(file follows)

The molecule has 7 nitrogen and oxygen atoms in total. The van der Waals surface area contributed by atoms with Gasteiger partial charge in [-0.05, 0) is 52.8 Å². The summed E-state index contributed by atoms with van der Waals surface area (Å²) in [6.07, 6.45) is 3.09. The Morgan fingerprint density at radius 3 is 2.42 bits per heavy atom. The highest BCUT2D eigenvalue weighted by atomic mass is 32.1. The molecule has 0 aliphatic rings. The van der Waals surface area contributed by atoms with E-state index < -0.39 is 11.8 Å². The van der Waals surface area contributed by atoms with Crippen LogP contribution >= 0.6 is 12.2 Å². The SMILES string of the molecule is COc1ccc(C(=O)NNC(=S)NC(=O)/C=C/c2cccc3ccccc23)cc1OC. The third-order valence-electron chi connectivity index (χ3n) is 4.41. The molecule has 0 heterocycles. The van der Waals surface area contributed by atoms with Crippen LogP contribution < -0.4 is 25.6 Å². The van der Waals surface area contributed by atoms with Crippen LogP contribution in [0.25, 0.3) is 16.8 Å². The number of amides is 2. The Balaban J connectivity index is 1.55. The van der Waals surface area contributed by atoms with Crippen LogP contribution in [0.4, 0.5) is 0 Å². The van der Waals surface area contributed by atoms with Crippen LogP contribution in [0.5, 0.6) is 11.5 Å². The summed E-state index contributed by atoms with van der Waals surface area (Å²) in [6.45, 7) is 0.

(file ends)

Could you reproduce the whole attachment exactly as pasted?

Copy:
The molecule has 7 nitrogen and oxygen atoms in total. The van der Waals surface area contributed by atoms with Gasteiger partial charge in [-0.05, 0) is 52.8 Å². The summed E-state index contributed by atoms with van der Waals surface area (Å²) in [6.07, 6.45) is 3.09. The Morgan fingerprint density at radius 3 is 2.42 bits per heavy atom. The highest BCUT2D eigenvalue weighted by atomic mass is 32.1. The molecule has 0 aliphatic rings. The van der Waals surface area contributed by atoms with E-state index < -0.39 is 11.8 Å². The van der Waals surface area contributed by atoms with Crippen LogP contribution >= 0.6 is 12.2 Å². The SMILES string of the molecule is COc1ccc(C(=O)NNC(=S)NC(=O)/C=C/c2cccc3ccccc23)cc1OC. The third-order valence-electron chi connectivity index (χ3n) is 4.41. The molecule has 0 heterocycles. The van der Waals surface area contributed by atoms with Crippen LogP contribution < -0.4 is 25.6 Å². The van der Waals surface area contributed by atoms with Crippen LogP contribution in [0.25, 0.3) is 16.8 Å². The number of amides is 2. The Balaban J connectivity index is 1.55. The van der Waals surface area contributed by atoms with Crippen LogP contribution in [0.4, 0.5) is 0 Å². The van der Waals surface area contributed by atoms with Crippen LogP contribution in [0.5, 0.6) is 11.5 Å². The summed E-state index contributed by atoms with van der Waals surface area (Å²) in [6.45, 7) is 0.